Cover image for Defending the accused : stories from the courtroom
Defending the accused : stories from the courtroom
Wormser, Richard, 1933-
Personal Author:
Publication Information:
New York : F. Watts, [2001]

Physical Description:
127 pages : illustrations ; 24 cm
Presents case histories that illustrate the role of and techniques used by defense lawyers in the American judicial system.
Format :


Call Number
Material Type
Home Location
Item Holds
KF9646.Z9 W67 2001 Adult Non-Fiction Non-Fiction Area

On Order



Drawing from original interviews and trial transcripts, the author takes readers into the courtrooms of six different cases. A fascinating cross-section includes a murder trial with a court-appointed lawyer, a juvenile case of sexual harassment, and a death-penalty case that goes all the way to the U.S. Supreme Court.

Reviews 2

Booklist Review

Gr. 9-12. In his introduction, Wormser poses the question often asked of defense attorneys: "How can you defend those people?" His initial answer isn't entirely satisfactory, but by the end of his book, readers have a clearer, broader vision of what defense lawyers do, and why they do it, even if they know their client is guilty. Six chapters cover actual trials, exemplifying the often insurmountable odds these attorneys face. Some familiar names are mentioned, but even if names are not well-known, Wormser often provides such meticulously detailed accounts readers come to see defendants as human beings rather than simply murderers, rapists, and statistics. That attention to specifics, including photos and word-for-word segments of the proceedings, gives the book a sense of urgency and relevance, and in the process of presenting the issues, Wormser comes as close as possible to answering that familiar loaded question. Roger Leslie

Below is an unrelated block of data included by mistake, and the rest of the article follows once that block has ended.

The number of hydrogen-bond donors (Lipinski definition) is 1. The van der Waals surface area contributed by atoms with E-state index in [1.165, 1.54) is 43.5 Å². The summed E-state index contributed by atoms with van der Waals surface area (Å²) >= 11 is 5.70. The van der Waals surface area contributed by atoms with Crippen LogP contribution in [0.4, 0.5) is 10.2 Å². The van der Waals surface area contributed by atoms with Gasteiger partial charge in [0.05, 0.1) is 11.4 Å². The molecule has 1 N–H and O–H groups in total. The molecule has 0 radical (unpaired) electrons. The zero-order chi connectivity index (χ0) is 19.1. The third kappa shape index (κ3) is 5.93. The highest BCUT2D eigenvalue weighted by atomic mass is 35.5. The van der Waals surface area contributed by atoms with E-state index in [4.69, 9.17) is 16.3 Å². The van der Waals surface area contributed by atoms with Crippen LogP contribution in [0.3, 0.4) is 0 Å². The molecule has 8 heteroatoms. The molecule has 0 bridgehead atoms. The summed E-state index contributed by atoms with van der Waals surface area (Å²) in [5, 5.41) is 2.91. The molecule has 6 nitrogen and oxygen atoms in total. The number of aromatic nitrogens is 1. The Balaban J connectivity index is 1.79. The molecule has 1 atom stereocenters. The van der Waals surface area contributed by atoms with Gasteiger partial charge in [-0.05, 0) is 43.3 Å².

School Library Journal Review

Gr 7-10-"If accused of a crime, everyone in society, no matter what the charge, is entitled to a defense attorney," says Wormser. He draws on original interviews and trial transcripts from six criminal cases to show the role of the defense attorney. One chapter treats the use of DNA evidence in the O. J. Simpson trial. One case involves a 10-year-old boy who was accused of inappropriately touching a female student. The writing is lively and accessible; the black-and-white photos are of average quality. The book will appeal to fans of the courtroom drama, who will gain insight into the work defense attorneys perform in the face of scrutiny and criticism. This solid introduction to the subject will stimulate class discussion.-Victoria Kidd, Gwinnett County Public Library, Lawrenceville, GA (c) Copyright 2010. Library Journals LLC, a wholly owned subsidiary of Media Source, Inc. No redistribution permitted.